Birmingham MP Liam Byrne has been warning about the danger posed by Russia for some time.
He’s been something of a lone voice.
There have been claims that Russia interfered in the US elections to help Donald Trump become President, but it’s very hard to measure how much influence Russia really had.
Russia sent armed forces into Ukraine, to the alarm of countries in Eastern Europe. But there was no immediate threat to us.
That’s all changed. Prime Minister Theresa May has told the House of Commons that Russia was responsible for poisoning former spy Sergei Skripal and his daughter Yulia.
She said the Russians were responsible for the use of the military-grade nerve agent novichok, saying: “This represents an unlawful use of force by the Russian State against the United Kingdom.”
Perhaps it’s time to pay more attention to people who have been highlighting the threat from Russia for some time.
Mr Byrne, Labour MP for Hodge Hill, has written numerous articles, and also set out his concerns in a House of Commons debate back in December.
He said the UK has been “tragically late” in understanding how Russian President Vladimir Putin views the world.
And he said Russia had already begun “to intervene in our democracy” here in the UK.
Mr Byrne highlighted a speech in 2013 in which Mr Putin set out his beliefs. It was an attack on the liberal views that largely dominate western societies, or at least their institutions such as mainstream political parties, the media and universities.
“He attacked what he called the ‘post-Christian’ west of ‘genderless and infertile liberalism’, he attacked the Europeans who he said embraced an ‘equality of good and evil’, and he attacked what he said was a west trapped in moral relativism, lost in a vague sense of identity.
“Europeans, argued President Putin, had begun ‘renouncing their roots, including Christian values, which underlie Western civilization’.”
According to Mr Byrne, Mr Putin’s view of the world is similar to that of the far-right groups gaining influence in America, known as the alt-right.
Russia wants to spread its beliefs across the globe. And that doesn’t mean invading other countries - it means spreading confusion and division.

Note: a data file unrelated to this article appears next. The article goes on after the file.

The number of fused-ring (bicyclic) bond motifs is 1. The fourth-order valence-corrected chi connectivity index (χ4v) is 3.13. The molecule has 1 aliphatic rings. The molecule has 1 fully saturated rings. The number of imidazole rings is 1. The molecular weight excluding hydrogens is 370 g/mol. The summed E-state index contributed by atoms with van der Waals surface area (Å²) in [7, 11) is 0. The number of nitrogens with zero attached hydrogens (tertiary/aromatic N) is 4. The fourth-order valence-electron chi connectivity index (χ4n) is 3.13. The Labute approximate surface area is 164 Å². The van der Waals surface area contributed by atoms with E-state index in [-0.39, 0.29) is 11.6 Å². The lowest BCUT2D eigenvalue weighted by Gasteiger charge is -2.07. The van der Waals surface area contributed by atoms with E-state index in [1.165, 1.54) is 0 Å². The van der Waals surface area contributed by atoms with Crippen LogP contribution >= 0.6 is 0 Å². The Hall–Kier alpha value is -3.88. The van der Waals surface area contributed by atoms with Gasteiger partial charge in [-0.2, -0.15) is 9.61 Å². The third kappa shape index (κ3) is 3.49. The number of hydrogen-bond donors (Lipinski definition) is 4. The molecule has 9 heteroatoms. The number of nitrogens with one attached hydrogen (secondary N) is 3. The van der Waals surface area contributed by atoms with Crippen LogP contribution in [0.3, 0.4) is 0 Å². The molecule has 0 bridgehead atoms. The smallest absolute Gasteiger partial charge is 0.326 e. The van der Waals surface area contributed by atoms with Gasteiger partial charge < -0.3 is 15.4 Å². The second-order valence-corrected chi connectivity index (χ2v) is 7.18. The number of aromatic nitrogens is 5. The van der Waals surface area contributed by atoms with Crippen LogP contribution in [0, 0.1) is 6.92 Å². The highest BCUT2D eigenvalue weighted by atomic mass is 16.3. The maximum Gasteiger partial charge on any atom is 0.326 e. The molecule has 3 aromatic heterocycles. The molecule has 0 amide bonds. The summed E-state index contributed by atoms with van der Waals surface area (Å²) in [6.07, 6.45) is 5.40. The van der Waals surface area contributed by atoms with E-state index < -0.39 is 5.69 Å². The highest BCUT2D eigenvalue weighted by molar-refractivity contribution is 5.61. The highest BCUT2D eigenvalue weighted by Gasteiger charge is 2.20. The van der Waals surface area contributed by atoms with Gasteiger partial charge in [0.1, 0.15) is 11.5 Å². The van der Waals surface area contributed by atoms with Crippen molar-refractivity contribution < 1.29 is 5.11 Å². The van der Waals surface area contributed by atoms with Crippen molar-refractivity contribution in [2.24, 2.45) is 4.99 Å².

“These new tactics are characterised by opportunism and involve an unregulated network of propagandists whose material is distributed online.
"They point out that Russia is now operating in a post-truth environment, and there is no attempt to win people over to a Russian view of the world. There is simply an attempt to confuse and confound.”
And Mr Byrne argued that new political parties - including UKIP in the UK - had links to Russia,
“If we look at the 45 new parties that have been created in Europe over the past 10 to 20 years, we see a clear majority that have some sympathy with Russia. They include Germany’s AFD, Austria’s FPO, the Golden Dawn in Greece, Jobbik in Hungary, the Front National in France, the Northern League in Italy and, indeed, the United Kingdom Independence party.
“All those parties have taken a pro-Russia position on matters of huge international interest.”
And Russia used social media to create havoc - amplifying the views of extremists on both the right and the left, said Mr Byrne.
“We now have a well-established playbook involving a method of creating rows on Twitter and sucking their content into Facebook using dark money."
Mr Byrne discovered more when he visited NATO’s Strategic Communications Centre of Excellence, at its base in Latvian capital Riga.
He was told that Russian “bots” - social media accounts controlled automatically by computer software - are spewing out messages of racial hatred, designed to encourage far-right groups in Europe. At the time time, other bots promote Islamic extremism.
The aim is to encourage hatred and conflict.
But there’s little we can do, because our laws are “hopelessly out of date”, according to Mr Byrne.
In particular, we treat firms like Facebooks as mere “platforms” rather than publishers. In other words, we don’t hold them responsible for the material they distribute. Instead, only the authors - often anonymous or using a false identity, and hard to trace - can be held to account.
Mr Byrne argues this needs to change (though this would prove difficult unless the US agreed to change its own laws, as many of the tech giants are based in America).
But something has to be done, according to the MP. He told the House of Commons: “We cannot let a new cyber-curtain disguise what our opponents are up to. It is time that this Government opened their eyes and started acting.”